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The Work Of The Connector
By: James Smith
In his book, The Turning Point, Malcolm Gladwell describes the work of the connector. The connectors he explains are important to social epidemics. The reason why a new restaurant would become the new hotspot in the community might well depend a great deal on the work of the connector. You see, a connector is the person in the market place who tells all their friends about the great deal they just got at Wall Mart. Or the fantastic food they ate at a new restaurant. Every church has connectors in them.
I have identified my wife as being a connector. Should Natalie find a bargain at say Wall Mart, she will immediately call her mother and sister on the phone and them about the great deal and why they should head over to Wall Mart as soon as they get off work. My wife is a connector. She loves telling people about everything from the newest restaurant, to the store who has a sale on paper napkins.
My life was changed by a connector. I was 17 years old when I came into contact with this person. 95% of the relationships I have today are a direct result of this one connector in my life. Mike was his name. Had this person never told me about and invited me to his church, I never would have met most of the people who I now know as my close friends and colleagues. He was not a preacher. He was a connector.
Something excited him about his church and he could not help himself to share it with someone else. Mike is not an orator. He is not a teacher of God’s word. But he connected me to the people who would eventually change my life.
We all have had the work of a connector in our lives. They introduced us to the church. They introduced us to our spouse. They told us the kind of car we should buy. They work behind the scenes to promote projects, products and agendas and they do it every day without pay or recognition. You might say it’s their personality. I would say it’s more of an obsession with some people.
My wife can’t help herself. She has to share her good fortune. I have told her in the past to keep some bargains to herself. Like the beautiful new dress she just got off a clearance rack for a few bucks. I tell her let people think you paid a little something for it, but no, she has to tell the world where they can get the same deal. She loves to be the connector.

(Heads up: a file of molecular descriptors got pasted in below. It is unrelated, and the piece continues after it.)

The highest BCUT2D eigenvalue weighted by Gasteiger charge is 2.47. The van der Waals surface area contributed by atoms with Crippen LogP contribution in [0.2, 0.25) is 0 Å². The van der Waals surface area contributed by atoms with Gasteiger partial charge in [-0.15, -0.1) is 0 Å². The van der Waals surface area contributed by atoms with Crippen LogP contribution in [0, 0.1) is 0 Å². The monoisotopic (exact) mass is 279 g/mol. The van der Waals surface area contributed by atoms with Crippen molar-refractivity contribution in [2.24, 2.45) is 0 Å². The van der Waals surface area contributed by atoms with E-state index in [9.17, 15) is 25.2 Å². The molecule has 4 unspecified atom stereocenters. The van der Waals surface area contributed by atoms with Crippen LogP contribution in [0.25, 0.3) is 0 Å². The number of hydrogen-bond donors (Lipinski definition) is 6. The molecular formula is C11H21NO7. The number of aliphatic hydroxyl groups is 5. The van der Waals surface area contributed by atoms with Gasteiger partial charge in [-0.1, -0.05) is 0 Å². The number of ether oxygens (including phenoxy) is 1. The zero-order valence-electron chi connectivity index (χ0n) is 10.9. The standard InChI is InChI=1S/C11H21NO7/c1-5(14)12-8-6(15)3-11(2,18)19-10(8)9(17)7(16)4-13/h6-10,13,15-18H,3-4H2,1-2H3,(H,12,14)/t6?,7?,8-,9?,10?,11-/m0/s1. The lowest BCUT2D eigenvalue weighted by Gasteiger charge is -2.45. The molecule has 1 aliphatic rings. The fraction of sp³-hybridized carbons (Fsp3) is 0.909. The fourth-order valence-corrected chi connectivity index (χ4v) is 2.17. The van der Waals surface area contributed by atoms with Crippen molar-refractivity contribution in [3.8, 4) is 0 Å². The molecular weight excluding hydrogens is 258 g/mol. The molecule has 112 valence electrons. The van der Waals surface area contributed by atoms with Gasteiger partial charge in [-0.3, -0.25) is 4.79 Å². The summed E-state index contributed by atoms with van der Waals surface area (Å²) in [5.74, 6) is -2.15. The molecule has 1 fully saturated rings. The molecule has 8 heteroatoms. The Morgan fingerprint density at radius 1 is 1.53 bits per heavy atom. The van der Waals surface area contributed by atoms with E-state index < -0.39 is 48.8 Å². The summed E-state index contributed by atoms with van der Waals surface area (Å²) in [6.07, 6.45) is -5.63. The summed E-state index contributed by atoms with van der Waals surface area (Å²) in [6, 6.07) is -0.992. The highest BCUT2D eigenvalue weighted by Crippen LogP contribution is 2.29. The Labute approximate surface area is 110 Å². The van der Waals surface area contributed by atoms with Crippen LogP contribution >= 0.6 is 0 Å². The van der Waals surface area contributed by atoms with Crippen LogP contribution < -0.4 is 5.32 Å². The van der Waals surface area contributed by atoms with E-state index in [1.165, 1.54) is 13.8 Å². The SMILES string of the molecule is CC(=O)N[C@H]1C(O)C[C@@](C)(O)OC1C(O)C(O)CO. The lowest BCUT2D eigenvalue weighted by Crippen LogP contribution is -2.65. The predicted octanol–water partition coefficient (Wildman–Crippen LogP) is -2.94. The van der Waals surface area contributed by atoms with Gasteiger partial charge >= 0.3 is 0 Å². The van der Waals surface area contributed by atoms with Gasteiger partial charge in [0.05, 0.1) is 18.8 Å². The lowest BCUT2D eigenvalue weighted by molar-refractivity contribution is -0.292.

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Momentum is defined as “mass in motion.” All objects have mass; therefore, if an object of mass is moving, then it has momentum.
The amount of momentum an object has depends on two things:
1. The weight of the object that is moving.
2. The speed of the object that is moving.
In terms of an equation, the momentum of an object is equal to the mass of the object times the speed or velocity of the object.
Momentum can also be measured by its direction. This is called linear momentum because now it has direction as well as magnitude.
Momentum occurs when a force that is greater than the resistance to the object is applied.
Momentum is a conserved quantity, meaning that the total momentum of any closed system (one not affected by outside forces) cannot change. Here on Earth, gravity is the outside force that comes to mind for most of us. Gravity is the force that gives weight to objects and mass on Earth. The Earth's mass creates a gravitational pull on all objects near its surface. Anything on or near the surface of the Earth such as planes, trains, and automobiles, must use a force that is greater than gravity for them to begin to move, and to keep moving. Once they are moving, they have created their own momentum. In order to sustain this momentum, the forces that started that momentum must continue to operate, or momentum will decrease and eventually stop.
Momentum is a force more powerful than we realize and it greatly affects our lives. Yet, it’s not something that we consciously ponder or try to figure out.
As we address momentum in ministry, remember that it always takes an outside force for momentum to start, maintain, and to stop!
In these lessons, we will address and discuss the outside forces that constantly threaten the continuance of momentum in the Church.
The Force of Momentum
Momentum is a powerful force. Just as momentum works in the natural world, momentum works in our ministries and spiritual lives.
Yet, it is rarely talked about.
· The loss of momentum takes place in churches daily all around the world.
· This loss causes untold disappointment and frustration.
· A minister with great passion and vision will experience only so many disappointments and frustrations before they give in to discouragement, even doubting themselves and their calling.[ read more...]
God gives leaders gifts and talents that fit the mission to which they were called. What raises men above their fellows is the degree to which they developed those gifts through devotion and discipline.
Discipline - Without this essential quality, all other gifts remain as dwarfs; they cannot grow. Before we can conquer the world, we must first conquer self.
Vision - Those who have most powerfully and permanently influenced their generation have been "seers" - people who ha e seen more and father than others - persons of faith, for faith is vision.
Wisdom - If knowledge is the accumulation of facts, and intelligence the development of reason, wisdom is heavenly discernment. It is insight into the heart of things. Wisdom involves knowing God and the subtleties of the human heart. More than knowledge, it is the right application of knowledge in moral and spiritual matters, in handling dilemmas, in negotiating complex relationships.
Decision - When all the facts are in, swift and clear decision is the mark of a true leader. A visionary may see, but a leader must decide. An impulsive person may be quick to declare a preference; but a leader must weigh evidence and make his decision on sound premises.[ read more...]